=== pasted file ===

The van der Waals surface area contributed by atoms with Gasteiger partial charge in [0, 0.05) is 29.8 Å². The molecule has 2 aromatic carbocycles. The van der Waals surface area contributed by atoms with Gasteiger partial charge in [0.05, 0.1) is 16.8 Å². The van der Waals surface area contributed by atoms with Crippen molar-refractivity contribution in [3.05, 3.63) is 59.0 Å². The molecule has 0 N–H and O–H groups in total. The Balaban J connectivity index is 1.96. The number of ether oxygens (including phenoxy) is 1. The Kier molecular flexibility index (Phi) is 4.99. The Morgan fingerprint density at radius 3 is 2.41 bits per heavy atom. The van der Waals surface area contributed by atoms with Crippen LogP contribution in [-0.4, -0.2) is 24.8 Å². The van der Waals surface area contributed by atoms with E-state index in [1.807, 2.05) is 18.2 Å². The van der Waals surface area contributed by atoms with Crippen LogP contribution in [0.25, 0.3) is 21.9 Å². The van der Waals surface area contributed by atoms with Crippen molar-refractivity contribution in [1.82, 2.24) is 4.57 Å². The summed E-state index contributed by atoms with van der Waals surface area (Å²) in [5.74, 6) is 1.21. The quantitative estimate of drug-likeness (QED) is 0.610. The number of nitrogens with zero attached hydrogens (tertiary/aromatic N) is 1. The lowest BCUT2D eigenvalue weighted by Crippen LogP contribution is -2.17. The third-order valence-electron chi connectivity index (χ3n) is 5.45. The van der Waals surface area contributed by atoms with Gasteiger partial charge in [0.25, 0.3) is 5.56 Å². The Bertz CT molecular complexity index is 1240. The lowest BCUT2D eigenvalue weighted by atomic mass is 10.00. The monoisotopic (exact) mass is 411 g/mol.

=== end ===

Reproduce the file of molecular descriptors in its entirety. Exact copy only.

The van der Waals surface area contributed by atoms with Gasteiger partial charge in [0, 0.05) is 29.8 Å². The molecule has 2 aromatic carbocycles. The van der Waals surface area contributed by atoms with Gasteiger partial charge in [0.05, 0.1) is 16.8 Å². The van der Waals surface area contributed by atoms with Crippen molar-refractivity contribution in [3.05, 3.63) is 59.0 Å². The molecule has 0 N–H and O–H groups in total. The Balaban J connectivity index is 1.96. The number of ether oxygens (including phenoxy) is 1. The Kier molecular flexibility index (Phi) is 4.99. The Morgan fingerprint density at radius 3 is 2.41 bits per heavy atom. The van der Waals surface area contributed by atoms with Crippen LogP contribution in [-0.4, -0.2) is 24.8 Å². The van der Waals surface area contributed by atoms with E-state index in [1.807, 2.05) is 18.2 Å². The van der Waals surface area contributed by atoms with Crippen LogP contribution in [0.25, 0.3) is 21.9 Å². The van der Waals surface area contributed by atoms with Crippen molar-refractivity contribution in [1.82, 2.24) is 4.57 Å². The summed E-state index contributed by atoms with van der Waals surface area (Å²) in [5.74, 6) is 1.21. The quantitative estimate of drug-likeness (QED) is 0.610. The number of nitrogens with zero attached hydrogens (tertiary/aromatic N) is 1. The lowest BCUT2D eigenvalue weighted by Crippen LogP contribution is -2.17. The third-order valence-electron chi connectivity index (χ3n) is 5.45. The van der Waals surface area contributed by atoms with Gasteiger partial charge in [0.25, 0.3) is 5.56 Å². The Bertz CT molecular complexity index is 1240. The lowest BCUT2D eigenvalue weighted by atomic mass is 10.00. The monoisotopic (exact) mass is 411 g/mol.